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U.S. Ambassador To Bangladesh: If Corruption Were “Less Prevalent” The Country Would “Attract More Investment”


U.S. Ambassador to Bangladesh Peter Haas recently gave this speech at an event in the country.

In the speech, Haas discussed U.S. government support for initiatives “that help Bangladeshi businesses meet international standards and regulations, making them more competitive in the global market,” and offered ideas for how the Bangladeshi government could reduce corruption.

Haas concluded his speech by saying that “if Bangladesh can assure citizens and investors that corruption is less prevalent here than in other markets, it will attract more investment and help the country continue the path of economic growth.”

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The World’s “Most Ethical” FCPA Violators


I look at many things through a Foreign Corrupt Practices Act lens. It’s an occupational hazard I guess.

So when looking at this year’s “Most Ethical Companies” list published by Ethisphere, I looked for FCPA violators or companies currently under FCPA scrutiny – and like prior year’s – there were quite a few.

For starters, the “Most Ethical Companies” list has become diluted. This year, Ethisphere recognized 135 companies. By comparison, when Ethisphere first released its list in 2007 there were 92 companies. But who knows, perhaps companies have become ethical.

The following 2023 “Most Ethical Companies” honorees have resolved FCPA enforcement actions: ADM, Allianz, Elbit Systems, Eli Lilly, HP, IBM, Johnson Controls, Juniper Networks, Linde, Rockwell Automation, Pfizer, and Schnitzer Steel.

The following 2023 “Most Ethical Companies” honorees are currently under FCPA scrutiny: 3M, Edwards Life Sciences, and Leidos.

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A Closer Look At The “Factual Basis For Breach” In The Ericsson Matter

Closer Look

This prior post covered the 2019 Foreign Corrupt Practices Act enforcement action against Ericsson. The enforcement action concerned conduct in Djibouti, China, Vietnam, Kuwait, Indonesia, and Saudi Arabia and included a DOJ and SEC component. The DOJ matter involved a one count criminal information against Ericsson subsidiary Ericsson Egypt Ltd. charging conspiracy to violate the FCPA’s anti-bribery provisions resolved through a plea agreement and a criminal information against Ericsson charging conspiracies to violate the FCPA’s anti-bribery, books and records, and internal controls provisions resolved through a deferred prosecution agreement. The DOJ matter was resolved through payment of a $520 million criminal penalty.

As highlighted in this prior post, in 2021 the DOJ suggested that Ericsson was in breach of its DPA obligations.

Recently, the DOJ announced that “Ericsson has agreed to plead guilty and pay a criminal penalty of more than $206 million after breaching a 2019 Deferred Prosecution Agreement (DPA).” (See here for the prior post).

The plea agreement contains an attachment titled “Factual Basis for Breach” and it makes for an interesting read. Among other things, the DOJ does assert any additional criminal conduct by Ericsson, nor does the DOJ assert that any of Ericsson’s alleged breaches prevented it from addressing the substantive conduct at issue in the 2019 enforcement. In addition, certain of the blame (seemingly much blame) for Ericsson’s alleged breaches appears to be the result – per the DOJ – of decisions or omissions by Ericsson’s “prior outside counsel.” Although “prior outside counsel” is not identified in the recent “Factual Basis for Breach,” Ericsson’s outside counsel in connection with the 2019 FCPA enforcement action was Simpson Thacher & Bartlett LLP attorneys Cheryl Scarboro, Joshua Levine and Diana Wielocha.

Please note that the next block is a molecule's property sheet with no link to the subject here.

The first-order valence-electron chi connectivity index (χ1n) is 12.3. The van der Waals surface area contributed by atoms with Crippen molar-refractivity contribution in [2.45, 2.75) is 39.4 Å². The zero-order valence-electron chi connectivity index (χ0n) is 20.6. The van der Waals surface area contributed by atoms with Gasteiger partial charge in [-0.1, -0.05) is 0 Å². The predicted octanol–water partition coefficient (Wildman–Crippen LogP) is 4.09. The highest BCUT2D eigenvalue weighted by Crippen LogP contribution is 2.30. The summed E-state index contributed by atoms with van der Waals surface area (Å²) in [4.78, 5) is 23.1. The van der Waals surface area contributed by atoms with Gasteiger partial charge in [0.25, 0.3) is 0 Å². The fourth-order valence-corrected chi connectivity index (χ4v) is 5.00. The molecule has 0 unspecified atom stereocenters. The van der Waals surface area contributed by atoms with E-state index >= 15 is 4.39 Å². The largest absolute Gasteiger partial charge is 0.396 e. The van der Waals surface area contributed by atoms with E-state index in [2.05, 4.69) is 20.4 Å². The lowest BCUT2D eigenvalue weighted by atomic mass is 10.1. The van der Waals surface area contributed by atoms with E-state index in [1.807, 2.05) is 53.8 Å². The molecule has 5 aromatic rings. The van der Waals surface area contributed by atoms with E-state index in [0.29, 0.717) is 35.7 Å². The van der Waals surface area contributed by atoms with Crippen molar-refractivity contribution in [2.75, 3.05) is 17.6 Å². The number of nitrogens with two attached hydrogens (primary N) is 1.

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This Week On FCPA Professor


FCPA Professor has been described as “the Wall Street Journal concerning all things FCPA-related,” and “the most authoritative source for those seeking to understand and apply the FCPA.”

Set forth below are the topics discussed this week on FCPA Professor.

As highlighted here, Corsa Coal agreed to pay $1.2 million in a “declination with disgorgement” enforcement action, but it could have been worse as the DOJ relieved the company of the remaining $31.5 million disgorgement amount based on inability to pay.

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Am I A Victim?

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As highlighted in this recent DOJ release, the CEO of a multinational corporation was criminally charged for giving, offering, and promising money to a Marine Liaison Officer for the U.S. Navy’s Fifth Fleet in Manama, Bahrain in exchange for the officer using his official position to take action benefiting the corporation.

As highlighted in this recent DOJ release, “a former City of Atlanta Commissioner of Watershed Management was sentenced today to four and a half years in prison for accepting bribes from an Atlanta contractor in exchange for steering city business worth millions of dollars to the contractor’s company.”

Numerous other DOJ press releases could also be highlighted regarding bribery of “U.S. officials” who abused their positions of authority and trust for their own personal enrichment and place their interests ahead of the public interest.

I am a U.S. citizen.

Am I thus a victim of this criminal conduct?  Do I deserve compensation?  Does my community deserve a new school or playground?

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